Our History

Wayside’s story began in 1977 when a group of citizens formed one of the first residences in New England for runaway and homeless youth—Harbinger House. As the need for alternatives to orphanages, reform schools, and psychiatric hospitals grew, Wayside responded by expanding to include an array of services which support youth and families in their community.

 

Over the years, the Wayside network has incorporated a number of long-standing, local community organizations.  They share Wayside’s commitment to helping the children and families of the region, complementing Wayside’s overall spectrum of care.  Today, Wayside is one of Massachusetts’ most respected child and family serving agencies.

Wayside Timeline

 

1953

Framingham Youth Guidance Clinic opens on Lincoln Street in Framingham to provide counseling services to children. It is later renamed Metro West Mental Health Center and in 1997 joins Wayside, becoming the cornerstone of Wayside’s Family Counseling Services.

 

1965

Milford Assistance Program opens to serve youth and adults at risk of substance abuse. It merges with Blackstone Valley Youth Guidance Center in 1985 and joins Wayside in 1997 as Wayside Community Counseling Center.

 

1973

Pearl Street House opens in Framingham as a group home for troubled teens.

 

1977

Harbinger House Inc. is incorporated in Massachusetts as a non-profit corporation and corporate predecessor of Wayside Youth & Family Support Network. Other programs and agencies are subsequently brought under Wayside’s umbrella. Harbinger House opens in Framingham as MetroWest’s first emergency shelter for teens.

 

1984

The Board of Directors of Pearl Street House and Harbinger House merge to Wayside Community programs, Inc. which is later renamed Wayside Youth & Family Support Network.

 

1990

The HomeBase program is started at Beaverbrook Counseling Center in Waltham to help families in crisis.

 

1993

Wayside opens FamilyWorks in Framingham, a family preservation and reunification program.

 

1995

Wayside is awarded a new DMH contract for Twelve Prescott, a transitional residential program for young adults located in Arlington.

 

1996

Blackstone Valley Rape Crisis Team, which first operated in a local church in 1981, joins Wayside via merger and joins with Assabet Valley Rape Crisis, and changed its name to Wayside Trauma Intervention Services.

 

1996

Wayside merges with Children’s Behavioral Heath Care, the parent company of Beaverbrook Guidance Clinic, and Watertown Multi-Service Center. Its largest program HomeBase/Take Charge is the major service provider for DCF and DMH in the area.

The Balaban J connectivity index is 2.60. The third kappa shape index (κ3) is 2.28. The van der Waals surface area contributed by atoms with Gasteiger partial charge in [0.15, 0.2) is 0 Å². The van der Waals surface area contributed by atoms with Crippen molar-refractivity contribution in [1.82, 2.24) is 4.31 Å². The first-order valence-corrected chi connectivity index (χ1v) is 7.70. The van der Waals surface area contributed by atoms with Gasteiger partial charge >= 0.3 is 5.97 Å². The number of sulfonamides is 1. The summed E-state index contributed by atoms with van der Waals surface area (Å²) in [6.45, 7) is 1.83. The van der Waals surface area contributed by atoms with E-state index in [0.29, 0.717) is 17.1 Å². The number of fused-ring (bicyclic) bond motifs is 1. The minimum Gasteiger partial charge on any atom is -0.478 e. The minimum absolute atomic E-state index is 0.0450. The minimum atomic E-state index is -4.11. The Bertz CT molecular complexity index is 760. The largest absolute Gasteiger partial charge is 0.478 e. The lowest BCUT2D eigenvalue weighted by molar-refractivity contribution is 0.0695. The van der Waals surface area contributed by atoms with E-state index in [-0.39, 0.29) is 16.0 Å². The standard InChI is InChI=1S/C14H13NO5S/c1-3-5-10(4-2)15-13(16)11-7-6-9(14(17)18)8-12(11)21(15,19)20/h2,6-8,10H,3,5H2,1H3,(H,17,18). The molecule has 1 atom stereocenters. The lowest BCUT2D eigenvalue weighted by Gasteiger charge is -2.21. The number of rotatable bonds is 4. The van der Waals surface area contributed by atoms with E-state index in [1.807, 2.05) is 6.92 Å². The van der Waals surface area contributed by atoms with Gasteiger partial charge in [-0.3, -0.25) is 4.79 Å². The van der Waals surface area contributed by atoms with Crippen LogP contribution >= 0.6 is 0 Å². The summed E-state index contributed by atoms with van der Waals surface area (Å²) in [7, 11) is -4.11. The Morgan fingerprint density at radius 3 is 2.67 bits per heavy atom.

1997

Wayside expands its outpatient counseling services to include MetroWest Mental Health Center and Community Counseling Center of Blackstone Valley. As a result, Wayside now operates counseling centers in the towns of Framingham and Milford in addition to the sites already operating in Waltham and Watertown.

 

1999

Wayside Youth & Family Support Network is officially accredited by the Council on Accreditation (COA), the internationally recognized accreditor of child welfare and social service organizations.

 

2000

Shortstop Inc., a Somerville-based agency providing residential services to homeless youth, merges with Wayside.

 

2002

Wayside purchases 14 acres of land in Framingham, the site of the future Wayside Campus.

 

2005

Wayside is selected as the Family Network Lead Agency by DCF in Arlington, Framingham, Malden, South Central (Blackstone Valley), and Worcester East.

 

2007

Wayside celebrates 30 years of service with a fundraising Gala attended by over 250 supporters and friends.

Wayside wins two court cases and receives the necessary permits to move ahead with its long-standing plans to build a campus for its residential and day programs. A groundbreaking ceremony is held at the Lockland Avenue site in Framingham.

Tempo, a community collaboration funded by the prestigious Robert Wood Johnson Foundation, opens in Framingham to provide career development and employment support for young adults with mental health conditions.

 

2009

The Wayside Campus opens with six residential townhomes serving 12 teens each, Wayside Academy a chapter 766 special education school, and Wayside Day Center, a psychiatric day treatment and partial hospitalization program.

Wayside is selected as the Community Service Agency under the Children’s Behavioral Health Initiative (CBHI) in Framingham. Wayside is also approved to provide CBHI services of Mobile Crisis Intervention (MCI), In Home Therapy, and Therapeutic Mentoring.